'Robocop', released in the US yesterday (12th January), has been described as lacking in the violent and cutting satire of the original. Where reviewers have praised the film, they felt the character of Robocop (and his alter ego) has been made more sympathetic.
Robocop has failed to impress critics following its release in the US yesterday (12th January). Reviews have primarily focussed on comparisons between the original 1987 version of the film.
Joel Kinnaman stars as Robocop.
In this version, it's 2028 and police officer Alex Murphy is injured serving the people of Detroit, robot technology company OmniCorp step in and transform him into, well, a half robot, half human cop. Unfortunately the film's title is not the only thing which hasn't improved since the 1987 original.
Joel Kinnaman (The Killing US) stars as Robocop and heads up an all-star cast including the likes of Gary Oldman (Dracula) and Michael Keaton (Batman). Abbie Cornish (A Good Year) stars as Robocop's wife, Clara.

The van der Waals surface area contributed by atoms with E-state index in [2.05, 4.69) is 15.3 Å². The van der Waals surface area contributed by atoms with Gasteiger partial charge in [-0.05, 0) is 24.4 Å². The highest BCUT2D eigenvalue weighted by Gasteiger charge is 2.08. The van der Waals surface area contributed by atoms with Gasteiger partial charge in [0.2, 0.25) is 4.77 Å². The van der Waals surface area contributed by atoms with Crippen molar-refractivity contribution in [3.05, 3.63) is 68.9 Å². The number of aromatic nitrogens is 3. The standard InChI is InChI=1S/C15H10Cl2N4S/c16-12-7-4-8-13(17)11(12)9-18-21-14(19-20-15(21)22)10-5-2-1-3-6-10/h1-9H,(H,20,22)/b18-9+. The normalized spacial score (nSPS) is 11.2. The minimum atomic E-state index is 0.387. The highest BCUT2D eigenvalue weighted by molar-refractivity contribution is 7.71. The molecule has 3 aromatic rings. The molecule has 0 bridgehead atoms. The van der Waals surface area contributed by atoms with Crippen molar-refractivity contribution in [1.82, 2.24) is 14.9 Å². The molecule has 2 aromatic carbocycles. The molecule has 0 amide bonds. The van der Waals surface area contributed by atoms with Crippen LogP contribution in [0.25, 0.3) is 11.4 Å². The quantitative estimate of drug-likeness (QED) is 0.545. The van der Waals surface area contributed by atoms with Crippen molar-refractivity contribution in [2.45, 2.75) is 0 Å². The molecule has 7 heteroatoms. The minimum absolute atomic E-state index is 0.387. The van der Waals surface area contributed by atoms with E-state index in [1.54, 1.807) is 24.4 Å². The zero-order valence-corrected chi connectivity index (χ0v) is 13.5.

Critics have universally panned the remake and not merely for attempting to improve a much beloved original. The majority of the reviews have focussed on comparing the two films and have not, in contrast to the original, viewed this remake in a positive light. Betsy Sharkey (L.A. Times) and Ann Hornaday (Washington Post) agree Robocop has lost much of its satirical sharpness, violence and dark humour.
Robocop has failed to step out from the shadow of the original.
However, other reviewers have claimed the adaptation is fairly up to date and does address issues currently debated in US society. Kyle Smith (New York Post) and Mike LaSalle (San Francisco Chronicle) both felt the film was, contrary to other reviewers, "a superhero film for grown-ups" which "responds to everything that has changed in American life over the past 27 years, addressing new threats and exploiting new anxieties."
Those who have positively reviewed the film have concentrated on the difference in scripting and characterisation. Specifically how the director, ensured the Robocop character was more sympathetic than his 1987 counterpart. On this matter, Michael Phillips (Chicago Tribune) wrote: This is at heart a pretty sad movie. Verhoeven wouldn't be caught dead making you care about anything in his "RoboCop"; Padilha is after something different."